ArcGIS shape file plot in Matlab

Tian's Hydro Life

ArcGIS shapes such as points and polygon, or even raster files can be plotted in Matlab. Here is an example of reading and plotting HUC4 polygons in Matlab.

First if read in the shape file that’s generated in ArcGIS

%read in shapefile
huc = shaperead('C:HUC4.shp','UseGeoCoords', true, 'BoundingBox', [lonlim', latlim']);

then we get a struct like this, in which most of the columns are attribute table variables, with the first few columns showing the geometrical information about each polygon.


Sometimes the vertices are too many for each polygon, which makes the plotting process extremely slow. Here I am using a tool called DecimatePoly to reduce the total number of vertices 10 times less without making noticeable changes on the shape.

Next we will define the color of the polygon by one of the variables in the attribute table using makesymbolspec:

faceColors = makesymbolspec('Polygon',{'INDEX',[1 lenS],'FaceColor',color_att}); %lenS is the number of polygon %color_att…

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Change Jupyter Python notebook default start-up folder

  • Open cmd (or Anaconda Prompt) and run jupyter notebook --generate-config.

This writes a file to C:\Users\username\.jupyter\jupyter_notebook_config.

  • Search for the following line: #c.NotebookApp.notebook_dir = ''

Replace by c.NotebookApp.notebook_dir = '/the/path/to/home/folder/'

** Make sure you uncommented this line,

** Make sure no indentation at the beginning of the line.

** Make sure you use forward slashes ‘/’ in your path and use the full path /home/user/ instead of ~/ for your home directory,



MAY052015,FA,KA32,2015-06-11 11:00:00,P1,NA,NA,NA
APR032014,FA,KA32,2014-04-07 14:00:00,P2,NA,NA,0.04
APR032014,FA,KA32,2014-04-28 10:44:00,P2,NA,NA,0.13
APR032014,FA,KA32,2014-05-05 11:15:00,P2,NA,NA,0.1
APR032014,FA,KA32,2014-05-12 11:29:00,P2,NA,NA,0.14
APR032014,FA,KA32,2014-05-15 15:59:00,P2,NA,NA,NA
APR032014,FA,KA32,2014-05-16 07:44:00,P2,NA,NA,0.5
APR032014,FA,KA32,2014-05-19 09:14:00,P2,NA,NA,0.12
DEC162014,FA,KA32,2014-12-31 12:00:00,P2,NA,NA,0.12

How do I sort first by the 5th field then by date ? First, it will sort 5th column (p%d) and then 4th column (time).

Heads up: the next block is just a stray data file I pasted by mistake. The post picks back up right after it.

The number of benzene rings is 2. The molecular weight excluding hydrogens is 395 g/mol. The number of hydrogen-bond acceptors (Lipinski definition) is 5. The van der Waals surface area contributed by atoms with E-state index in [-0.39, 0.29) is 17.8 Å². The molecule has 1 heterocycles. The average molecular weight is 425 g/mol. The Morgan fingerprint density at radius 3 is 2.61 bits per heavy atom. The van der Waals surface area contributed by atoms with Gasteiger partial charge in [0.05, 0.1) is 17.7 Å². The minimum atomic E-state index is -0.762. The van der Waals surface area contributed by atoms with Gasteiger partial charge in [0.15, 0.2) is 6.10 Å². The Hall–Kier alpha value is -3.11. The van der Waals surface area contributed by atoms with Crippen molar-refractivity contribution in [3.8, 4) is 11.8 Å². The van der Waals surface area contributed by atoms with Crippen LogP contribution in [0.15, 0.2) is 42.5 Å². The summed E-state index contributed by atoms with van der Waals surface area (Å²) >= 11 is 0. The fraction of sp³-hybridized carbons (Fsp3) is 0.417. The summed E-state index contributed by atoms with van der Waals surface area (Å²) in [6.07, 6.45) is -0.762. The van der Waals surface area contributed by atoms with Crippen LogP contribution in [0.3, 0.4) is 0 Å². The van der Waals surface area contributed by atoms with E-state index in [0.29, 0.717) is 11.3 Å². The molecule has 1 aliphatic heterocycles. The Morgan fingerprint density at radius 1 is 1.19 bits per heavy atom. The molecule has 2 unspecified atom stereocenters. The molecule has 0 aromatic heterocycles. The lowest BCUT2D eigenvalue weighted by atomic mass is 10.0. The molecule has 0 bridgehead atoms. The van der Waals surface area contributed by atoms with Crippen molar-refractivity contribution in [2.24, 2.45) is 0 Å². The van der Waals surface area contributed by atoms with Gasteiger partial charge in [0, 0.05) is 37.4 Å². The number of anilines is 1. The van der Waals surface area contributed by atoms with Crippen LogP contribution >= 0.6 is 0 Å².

$ sort -t',' -gk5.2n -gk4n data.file.txt


  • -t defines delimiter, in this case, comma
  • -gk5.2n : Sort the 5th field numerically. The option -k is -key, -n is  numerically, 5.2n tells the program to sort the 2nd character of the 5th column.

Run Python in Unix

The environment variable PYTHONPATH is actually only added to the list of locations Python searches for modules. You can print out the full list in the terminal like this:

python -c "import sys; print sys.path"

Or if want the output in the UNIX directory list style (separated by :) you can do this:

python -c "import sys; print ':'.join(x for x in sys.path if x)"

Which will output something like this:

/python2.7/lib-old:/usr/lib/python2.7/lib- dynload:/usr/local/lib/python2.7/dist-

Python Plotting: Broken Axis

ax = plt.subplot(1, 1, 1) 

# Divide the plot into 1 * 9 grids
gs = GridSpec(1, 9)

# Adjust margins of subplots
gs.update(hspace=0.4,wspace=0.1, right=0.8, left=0.1, bottom=0.1, top=0.1)

# Four subplots share the same frame 
ax1 = plt.subplot(gs[0, 0],sharey=ax)
plt.ylabel('Temp. ($^{o}C$)', fontsize=14., labelpad=5)
ax1.plot_date(DailyObs['2003'].index.to_pydatetime(), DailyObs['2003'], 'b-', label='Obs', linewidth=3, alpha=0.8)
ax1.plot_date(DailySim['2003'].index.to_pydatetime(), DailySim['2003'], 'r-', label='Sim', linewidth=3, alpha=0.8) 

ax2 = plt.subplot(gs[0, 1],sharey=ax)
ax2.plot_date(DailyObs['2003'].index.to_pydatetime(), DailyObs['2003'], 'b-', label='Obs', linewidth=3, alpha=0.8)
ax2.plot_date(DailySim['2003'].index.to_pydatetime(), DailySim['2003'], 'r-', label='Sim', linewidth=3, alpha=0.8) 

# remove the axis spine

ax1.yaxis.tick_left() #hide the right tick
ax2.tick_params(axis='y', which='both',left='off',right='off',labelright='off',labelleft='off')
# arguments to pass plot, just so we don't keep repeating them
d = 0.02
kwargs = dict(transform=ax1.transAxes, color='k', clip_on=False)
ax1.plot((1-d,1+d),(-d,+d), **kwargs) # top-left diagonal
ax1.plot((1-d,1+d),(1-d,1+d), **kwargs) # bottom-left diagonal

kwargs.update(transform=ax2.transAxes) # switch to the bottom axes
ax2.plot((-d,d),(-d,+d), **kwargs) # top-right diagonal
ax2.plot((-d,d),(1-d,1+d), **kwargs) # bottom-right diagonal